With a slowdown in the housing market, calls for changes to commission structures and increasing numbers of brokers vying for similar market share, 2017 has proven to be a year of uncertainty for mortgage brokers. Is it time for a slight change in direction?
If you’re a mortgage broker, you can be forgiven for feeling you’ve become caught up in a perfect storm. The industry has been in the crosshairs of both the Australian Bankers Association, who have been critical of the role of broking, and an Australian Securities and Investments Commission (ASIC) investigation into brokers’ commission structures.
These moves have created negative press around the industry and a call for greater transparency and lower incentives to be paid to brokers. Large investment banks such as UBS have called mortgage broking a relic from boom times.
A dreary start to 2017
The most recent bi-annual MFAA Industry Intelligence Service report highlights only a 0.1 per cent growth in lending for the six months to March 2017 and Australian Bureau of Statistics (ABS) data shows a flattening off in the average value of mortgages written in 2017.
Despite the stricter conditions in recent months, the most recent MFAA report found a 3 per cent growth in brokers. It seems a larger number of brokers are fighting over an ever-shrinking pie, with the looming prospect of lower payoffs.
The shift towards writing SME loans
For years the industry has spoken about broker diversification and although good in theory, brokers have often been limited regarding what else they can offer their clients. That may be all about to change with a trend towards commercial loans starting to appear.
A bright spot in the MFAA report is the increase in the number of brokers writing commercial loans – up 11.5 per cent during the six-month period. Brokers wrote more than $7.9 billion in commercial loans during this period, with much of this funding coming from non-bank lenders. The fast-growing financial technology market is staking its claim in the SME market and filling the funding gaps left by gun-shy banks as a result of the GFC.
Helped by supportive government regulation, the fintech industry has grown from 100 startups in 2014 to 579 providers in July this year. These online lenders match private investor funding with companies seeking finance to grow their business through small business loans, providing healthy returns for investors and more streamlined services for borrowers tired of dealing with bureaucratic banks and over-inflated fees.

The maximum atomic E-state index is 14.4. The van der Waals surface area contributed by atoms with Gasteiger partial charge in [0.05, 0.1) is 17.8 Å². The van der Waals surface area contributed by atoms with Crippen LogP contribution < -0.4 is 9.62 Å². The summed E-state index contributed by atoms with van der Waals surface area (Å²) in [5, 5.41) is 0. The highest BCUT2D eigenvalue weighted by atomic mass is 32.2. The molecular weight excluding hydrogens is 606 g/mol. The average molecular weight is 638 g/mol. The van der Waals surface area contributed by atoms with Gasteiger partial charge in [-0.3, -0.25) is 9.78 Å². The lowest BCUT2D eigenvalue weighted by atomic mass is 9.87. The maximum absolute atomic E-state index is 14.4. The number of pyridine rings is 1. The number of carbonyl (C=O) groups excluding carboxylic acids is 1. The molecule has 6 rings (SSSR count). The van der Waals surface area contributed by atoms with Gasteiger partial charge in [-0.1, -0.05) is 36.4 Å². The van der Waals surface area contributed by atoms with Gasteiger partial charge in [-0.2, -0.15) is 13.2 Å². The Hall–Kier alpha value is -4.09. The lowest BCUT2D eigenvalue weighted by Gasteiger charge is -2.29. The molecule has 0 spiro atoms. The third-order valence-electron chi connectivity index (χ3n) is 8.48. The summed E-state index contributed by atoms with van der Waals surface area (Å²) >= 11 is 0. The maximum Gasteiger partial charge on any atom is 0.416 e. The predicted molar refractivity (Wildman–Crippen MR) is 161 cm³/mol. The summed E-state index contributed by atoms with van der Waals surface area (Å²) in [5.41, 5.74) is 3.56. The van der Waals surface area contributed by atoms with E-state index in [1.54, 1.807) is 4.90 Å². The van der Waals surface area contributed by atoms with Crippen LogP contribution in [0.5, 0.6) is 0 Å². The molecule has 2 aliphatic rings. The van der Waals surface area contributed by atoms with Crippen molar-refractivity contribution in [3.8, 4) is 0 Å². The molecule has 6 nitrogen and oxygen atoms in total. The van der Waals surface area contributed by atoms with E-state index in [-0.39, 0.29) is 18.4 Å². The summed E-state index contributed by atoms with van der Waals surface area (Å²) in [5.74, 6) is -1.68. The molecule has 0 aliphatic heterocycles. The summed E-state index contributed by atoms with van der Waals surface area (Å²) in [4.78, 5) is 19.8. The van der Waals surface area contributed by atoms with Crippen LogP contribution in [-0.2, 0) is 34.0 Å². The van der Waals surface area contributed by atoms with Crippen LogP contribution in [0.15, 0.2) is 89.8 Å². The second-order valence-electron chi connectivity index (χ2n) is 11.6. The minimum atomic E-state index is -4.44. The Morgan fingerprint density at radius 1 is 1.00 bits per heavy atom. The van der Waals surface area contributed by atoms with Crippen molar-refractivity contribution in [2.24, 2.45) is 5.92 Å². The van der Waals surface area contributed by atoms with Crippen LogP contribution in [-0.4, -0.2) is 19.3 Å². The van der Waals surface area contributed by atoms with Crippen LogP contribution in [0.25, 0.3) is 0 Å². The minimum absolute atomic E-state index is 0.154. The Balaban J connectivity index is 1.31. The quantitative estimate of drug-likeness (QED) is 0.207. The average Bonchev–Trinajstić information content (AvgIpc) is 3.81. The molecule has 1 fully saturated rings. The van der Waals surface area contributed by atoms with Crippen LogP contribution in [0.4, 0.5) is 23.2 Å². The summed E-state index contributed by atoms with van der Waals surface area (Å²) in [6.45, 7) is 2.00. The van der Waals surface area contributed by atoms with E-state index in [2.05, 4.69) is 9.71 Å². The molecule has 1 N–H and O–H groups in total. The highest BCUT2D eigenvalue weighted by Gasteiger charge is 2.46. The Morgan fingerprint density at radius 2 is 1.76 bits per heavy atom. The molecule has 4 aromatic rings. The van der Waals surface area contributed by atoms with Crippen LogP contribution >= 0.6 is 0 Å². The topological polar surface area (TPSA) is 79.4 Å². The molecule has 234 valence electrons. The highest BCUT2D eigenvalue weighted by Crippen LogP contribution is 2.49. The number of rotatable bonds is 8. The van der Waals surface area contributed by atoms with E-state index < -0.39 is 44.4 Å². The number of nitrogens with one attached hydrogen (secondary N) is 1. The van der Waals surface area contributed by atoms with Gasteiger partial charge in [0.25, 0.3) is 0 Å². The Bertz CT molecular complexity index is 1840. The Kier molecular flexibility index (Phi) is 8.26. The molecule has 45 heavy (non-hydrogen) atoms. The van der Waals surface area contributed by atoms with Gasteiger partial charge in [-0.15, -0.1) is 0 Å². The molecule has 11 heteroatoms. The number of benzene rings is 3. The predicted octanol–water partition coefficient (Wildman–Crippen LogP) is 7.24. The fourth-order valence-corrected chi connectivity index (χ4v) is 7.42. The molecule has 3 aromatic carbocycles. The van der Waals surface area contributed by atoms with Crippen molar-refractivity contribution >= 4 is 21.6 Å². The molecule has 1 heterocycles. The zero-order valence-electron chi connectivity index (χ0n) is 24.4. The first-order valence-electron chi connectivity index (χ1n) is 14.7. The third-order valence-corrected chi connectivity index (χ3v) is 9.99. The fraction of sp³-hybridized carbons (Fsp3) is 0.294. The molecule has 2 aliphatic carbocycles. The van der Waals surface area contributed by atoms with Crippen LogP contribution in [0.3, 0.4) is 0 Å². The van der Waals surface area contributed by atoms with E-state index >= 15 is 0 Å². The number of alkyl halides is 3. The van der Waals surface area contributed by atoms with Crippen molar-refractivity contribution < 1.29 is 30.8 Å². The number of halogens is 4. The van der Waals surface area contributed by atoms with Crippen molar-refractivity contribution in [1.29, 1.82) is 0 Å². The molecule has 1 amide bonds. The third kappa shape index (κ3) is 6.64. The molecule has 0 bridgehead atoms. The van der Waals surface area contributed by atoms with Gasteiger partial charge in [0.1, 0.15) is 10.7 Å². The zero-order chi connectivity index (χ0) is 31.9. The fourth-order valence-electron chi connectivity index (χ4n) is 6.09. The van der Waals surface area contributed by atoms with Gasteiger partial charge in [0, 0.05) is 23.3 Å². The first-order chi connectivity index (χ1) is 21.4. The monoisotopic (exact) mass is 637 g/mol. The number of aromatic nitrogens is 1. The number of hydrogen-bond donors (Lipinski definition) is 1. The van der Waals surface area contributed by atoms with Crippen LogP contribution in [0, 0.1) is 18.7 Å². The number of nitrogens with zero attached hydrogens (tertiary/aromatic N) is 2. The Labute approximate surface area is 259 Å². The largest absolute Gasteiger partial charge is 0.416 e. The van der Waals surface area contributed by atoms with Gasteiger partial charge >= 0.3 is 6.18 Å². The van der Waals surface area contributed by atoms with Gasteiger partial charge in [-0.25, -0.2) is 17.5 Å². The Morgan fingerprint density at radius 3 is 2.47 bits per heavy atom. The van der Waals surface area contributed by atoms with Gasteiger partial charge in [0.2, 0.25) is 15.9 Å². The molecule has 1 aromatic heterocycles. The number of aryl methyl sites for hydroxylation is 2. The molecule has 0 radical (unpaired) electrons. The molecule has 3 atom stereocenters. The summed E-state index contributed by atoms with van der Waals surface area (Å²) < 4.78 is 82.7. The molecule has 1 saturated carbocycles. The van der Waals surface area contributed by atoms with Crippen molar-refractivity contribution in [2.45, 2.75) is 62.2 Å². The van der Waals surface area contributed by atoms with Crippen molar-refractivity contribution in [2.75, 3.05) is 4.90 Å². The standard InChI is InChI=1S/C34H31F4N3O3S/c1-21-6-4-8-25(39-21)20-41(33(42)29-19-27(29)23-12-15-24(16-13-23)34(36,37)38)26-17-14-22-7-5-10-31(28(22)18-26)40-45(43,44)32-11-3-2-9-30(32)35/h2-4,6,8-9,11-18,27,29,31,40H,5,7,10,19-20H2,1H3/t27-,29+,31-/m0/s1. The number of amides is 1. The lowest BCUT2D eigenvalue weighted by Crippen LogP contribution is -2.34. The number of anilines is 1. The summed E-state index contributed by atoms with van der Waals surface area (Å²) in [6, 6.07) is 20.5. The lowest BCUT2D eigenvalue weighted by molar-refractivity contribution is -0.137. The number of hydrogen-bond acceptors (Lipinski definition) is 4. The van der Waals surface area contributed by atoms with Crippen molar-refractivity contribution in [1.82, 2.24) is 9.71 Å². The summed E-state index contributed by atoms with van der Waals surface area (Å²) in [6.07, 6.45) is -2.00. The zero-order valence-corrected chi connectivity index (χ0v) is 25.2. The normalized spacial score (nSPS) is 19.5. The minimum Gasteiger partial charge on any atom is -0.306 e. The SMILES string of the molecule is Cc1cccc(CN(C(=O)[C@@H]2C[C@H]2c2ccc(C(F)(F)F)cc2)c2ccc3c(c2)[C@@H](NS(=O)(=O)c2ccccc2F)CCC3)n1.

Best of all, demand looks likely to continue with most small enterprises feeling a lack of readily available funding is contributing to a restriction on growth for their business. Established SMEs aren’t alone in their quest for funds, with 72 per cent of startups needing extra money to continue their growth.
The early broker gets the worm
The market size of fintech small business loans is still considerably smaller than a mortgage industry that writes over $150 billion of business every year, but it is significant in its rate of growth. What’s most noticeable is the progressive switch away from traditional bank lending and the opportunity that the trend presents to brokers. SME marketplace lending across Australia is projected to grow to $11.4 billion by 2020.
It’s not a stretch to think that business owners will turn to trusted partners for their business loan in the same way a homeowner will turn to a broker for their next home loan.
A hungry borrower looking for a better offer than they can get from a bank and a fintech able to better serve the SME market both point to a perfect scenario provided someone can bring them together. Increasingly mortgage brokers are finding themselves in the situation to make these deals happen.
They often have existing relationships with the two million small business owners in Australia through the preparation of their mortgage documents – relationships that the new fintech companies have yet to establish.
Finding SME clients
So where do you begin? A quick review of your existing client list will soon show up those clients who are small business owners. Do you have current clients in your database who may be interested in small business loans? Start simple with an offer to source vehicle finance or a small loan for a new piece of equipment.
Understanding your client’s industry and business can help you identify what kind of financing they might need. From there, you can pinpoint any potential gaps in cash flow or when large capital sums might be required and identify opportunities to fill gaps. Cash flow gaps are one of the biggest hurdles small businesses face, so finding solutions to the common problems first can help you build confidence as an SME broker.
Overseas markets are already showing how online lenders are disrupting the lending business model and you can be part of the game. Only offering one trick means you’re vulnerable to a market downturn. Adding revenue from small business loans to your arsenal of products not only helps you financially but makes you a valuable asset to your clients.